30 July 2010

Maior Caritas Op. 5

John August Pamintuan, Composer

Ed: My apologies that the links have not worked.  Blogger has been difficult today.

I am delighted to see that the brilliant Filipino composer John August Pamintuan's Maior Caritas, Op. 5 as sung by the University of the Philippines Madrigal Singers -- known in the Philippines as "Madz" -- is now available as an MP3 download from Amazon.com.  A link is provided in the little box in this post.

Unless you live in the Philippines or in an enclave of ex-pat Filipinos elsewhere in the world, you would have had a terrible time locating this CD.   After the exercise of much patience I worked my way through Filipino websites to find one selling it, and I have loved every minute of listening to this CD over the last few years.  They are one of my favourite choirs in the world and we feature this recording of theirs (and others) on RADIO WALSINGHAM ONLINE.  What the listener gets with this recording is the Madrigal Singers almost doing sightreading of the material whilst recording.  In fact, this recording is in some ways a miracle that it took place at all.

Now that I have told you it was recorded almost as the choir sightsinging the music, several of the tracks are sheer perfection and are worth the cost of downloading the whole mp3 album.  "O Magnum Mysterium" by Pamintuan should become part of the standard repertoire of every choir.  I say the same is true with Pamintuan's imaginative, prayerful, and impassioned Pater Noster.  As those who journey to the great choral competitions in Italy and the rest of Europe know well, the University of Philippines Madrigal Singers have been one of the greatest choirs in the world.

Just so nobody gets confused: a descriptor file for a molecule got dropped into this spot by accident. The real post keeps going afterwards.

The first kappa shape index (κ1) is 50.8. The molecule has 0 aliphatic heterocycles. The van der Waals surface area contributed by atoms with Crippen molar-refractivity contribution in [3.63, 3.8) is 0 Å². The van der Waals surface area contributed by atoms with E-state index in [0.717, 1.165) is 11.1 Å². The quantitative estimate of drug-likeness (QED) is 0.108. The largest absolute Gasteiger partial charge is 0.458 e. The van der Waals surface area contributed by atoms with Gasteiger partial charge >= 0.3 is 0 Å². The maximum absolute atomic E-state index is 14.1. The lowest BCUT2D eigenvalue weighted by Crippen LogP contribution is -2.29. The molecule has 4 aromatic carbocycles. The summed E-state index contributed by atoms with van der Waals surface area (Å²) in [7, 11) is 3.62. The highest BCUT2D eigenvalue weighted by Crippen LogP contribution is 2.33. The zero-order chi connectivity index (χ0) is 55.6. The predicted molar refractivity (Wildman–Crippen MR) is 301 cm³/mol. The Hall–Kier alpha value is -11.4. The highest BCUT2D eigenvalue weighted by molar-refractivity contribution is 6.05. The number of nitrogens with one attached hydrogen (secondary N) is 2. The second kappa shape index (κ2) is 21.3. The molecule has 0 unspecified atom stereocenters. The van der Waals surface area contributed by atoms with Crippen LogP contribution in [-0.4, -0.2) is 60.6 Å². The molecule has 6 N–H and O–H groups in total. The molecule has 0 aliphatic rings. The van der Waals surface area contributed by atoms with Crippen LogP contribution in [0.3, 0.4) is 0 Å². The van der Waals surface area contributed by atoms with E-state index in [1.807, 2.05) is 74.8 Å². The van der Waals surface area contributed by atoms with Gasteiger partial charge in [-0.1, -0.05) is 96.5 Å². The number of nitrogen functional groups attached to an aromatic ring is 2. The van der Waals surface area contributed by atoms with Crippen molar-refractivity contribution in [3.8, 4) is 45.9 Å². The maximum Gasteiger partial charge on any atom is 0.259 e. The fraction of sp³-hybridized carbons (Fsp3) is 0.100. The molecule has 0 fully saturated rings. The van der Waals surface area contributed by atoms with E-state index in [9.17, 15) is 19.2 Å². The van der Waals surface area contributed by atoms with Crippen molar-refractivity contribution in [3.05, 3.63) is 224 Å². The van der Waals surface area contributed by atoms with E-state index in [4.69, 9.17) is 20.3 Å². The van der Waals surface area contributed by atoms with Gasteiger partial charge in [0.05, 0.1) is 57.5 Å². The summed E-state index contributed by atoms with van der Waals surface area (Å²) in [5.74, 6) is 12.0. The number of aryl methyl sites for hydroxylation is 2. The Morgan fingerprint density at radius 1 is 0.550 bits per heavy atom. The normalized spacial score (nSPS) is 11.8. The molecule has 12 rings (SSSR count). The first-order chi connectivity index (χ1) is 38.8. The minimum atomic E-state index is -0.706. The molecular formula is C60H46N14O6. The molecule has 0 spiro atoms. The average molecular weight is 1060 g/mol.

Mark Anthony Carpio, the choir director of Madz of this recording, is to be congratulated on the wisdom of recording this work and making it available to the world even if it did not at times let the polished perfection of Madz in performance shine through as clearly.  Of the recorded pieces of Maior Caritas, Op5,  "O Magnum Mysterium" has become almost an expectation of the discerning audience, and I commend the hearing of it to everyone.

I do not know much about the other compositions by John August Pamintuan, but the example of this CD tells me that there is great musical treasure to be found here for the choral director looking for great new music that stands proudly in the living tradition of the great sacred music of the Church.
+Laus Deo!